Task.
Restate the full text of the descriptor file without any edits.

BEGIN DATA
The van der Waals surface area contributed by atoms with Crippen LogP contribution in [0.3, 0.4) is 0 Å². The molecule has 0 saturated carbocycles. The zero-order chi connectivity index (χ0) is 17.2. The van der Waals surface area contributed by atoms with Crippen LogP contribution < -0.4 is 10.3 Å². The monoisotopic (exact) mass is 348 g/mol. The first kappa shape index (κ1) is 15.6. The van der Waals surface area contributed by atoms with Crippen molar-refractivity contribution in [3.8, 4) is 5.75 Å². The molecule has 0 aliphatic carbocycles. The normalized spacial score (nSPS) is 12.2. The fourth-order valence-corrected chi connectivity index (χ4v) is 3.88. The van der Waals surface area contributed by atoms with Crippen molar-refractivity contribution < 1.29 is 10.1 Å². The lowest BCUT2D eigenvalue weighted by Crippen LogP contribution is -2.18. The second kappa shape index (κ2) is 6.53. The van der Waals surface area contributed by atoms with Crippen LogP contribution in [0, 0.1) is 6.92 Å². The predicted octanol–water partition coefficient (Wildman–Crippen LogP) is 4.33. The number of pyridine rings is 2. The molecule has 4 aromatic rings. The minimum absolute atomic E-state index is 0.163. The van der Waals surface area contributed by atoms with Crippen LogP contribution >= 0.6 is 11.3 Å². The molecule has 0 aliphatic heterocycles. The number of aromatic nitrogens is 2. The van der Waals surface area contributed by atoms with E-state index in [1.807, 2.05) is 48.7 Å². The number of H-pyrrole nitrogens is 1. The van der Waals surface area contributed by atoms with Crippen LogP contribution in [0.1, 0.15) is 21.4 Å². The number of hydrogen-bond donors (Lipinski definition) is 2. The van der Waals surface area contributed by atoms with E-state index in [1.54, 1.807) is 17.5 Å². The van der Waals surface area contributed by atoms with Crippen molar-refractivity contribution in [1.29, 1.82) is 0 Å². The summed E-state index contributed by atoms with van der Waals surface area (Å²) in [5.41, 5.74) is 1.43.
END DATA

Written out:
The van der Waals surface area contributed by atoms with Crippen LogP contribution in [0.3, 0.4) is 0 Å². The molecule has 0 saturated carbocycles. The zero-order chi connectivity index (χ0) is 17.2. The van der Waals surface area contributed by atoms with Crippen LogP contribution < -0.4 is 10.3 Å². The monoisotopic (exact) mass is 348 g/mol. The first kappa shape index (κ1) is 15.6. The van der Waals surface area contributed by atoms with Crippen molar-refractivity contribution in [3.8, 4) is 5.75 Å². The molecule has 0 aliphatic carbocycles. The normalized spacial score (nSPS) is 12.2. The fourth-order valence-corrected chi connectivity index (χ4v) is 3.88. The van der Waals surface area contributed by atoms with Crippen molar-refractivity contribution < 1.29 is 10.1 Å². The lowest BCUT2D eigenvalue weighted by Crippen LogP contribution is -2.18. The second kappa shape index (κ2) is 6.53. The van der Waals surface area contributed by atoms with Crippen LogP contribution in [0, 0.1) is 6.92 Å². The predicted octanol–water partition coefficient (Wildman–Crippen LogP) is 4.33. The number of pyridine rings is 2. The molecule has 4 aromatic rings. The minimum absolute atomic E-state index is 0.163. The van der Waals surface area contributed by atoms with Crippen LogP contribution >= 0.6 is 11.3 Å². The molecule has 0 aliphatic heterocycles. The number of aromatic nitrogens is 2. The van der Waals surface area contributed by atoms with E-state index in [1.807, 2.05) is 48.7 Å². The number of H-pyrrole nitrogens is 1. The van der Waals surface area contributed by atoms with Crippen LogP contribution in [0.1, 0.15) is 21.4 Å². The number of hydrogen-bond donors (Lipinski definition) is 2. The van der Waals surface area contributed by atoms with E-state index in [1.54, 1.807) is 17.5 Å². The van der Waals surface area contributed by atoms with Crippen molar-refractivity contribution in [1.29, 1.82) is 0 Å². The summed E-state index contributed by atoms with van der Waals surface area (Å²) in [5.41, 5.74) is 1.43.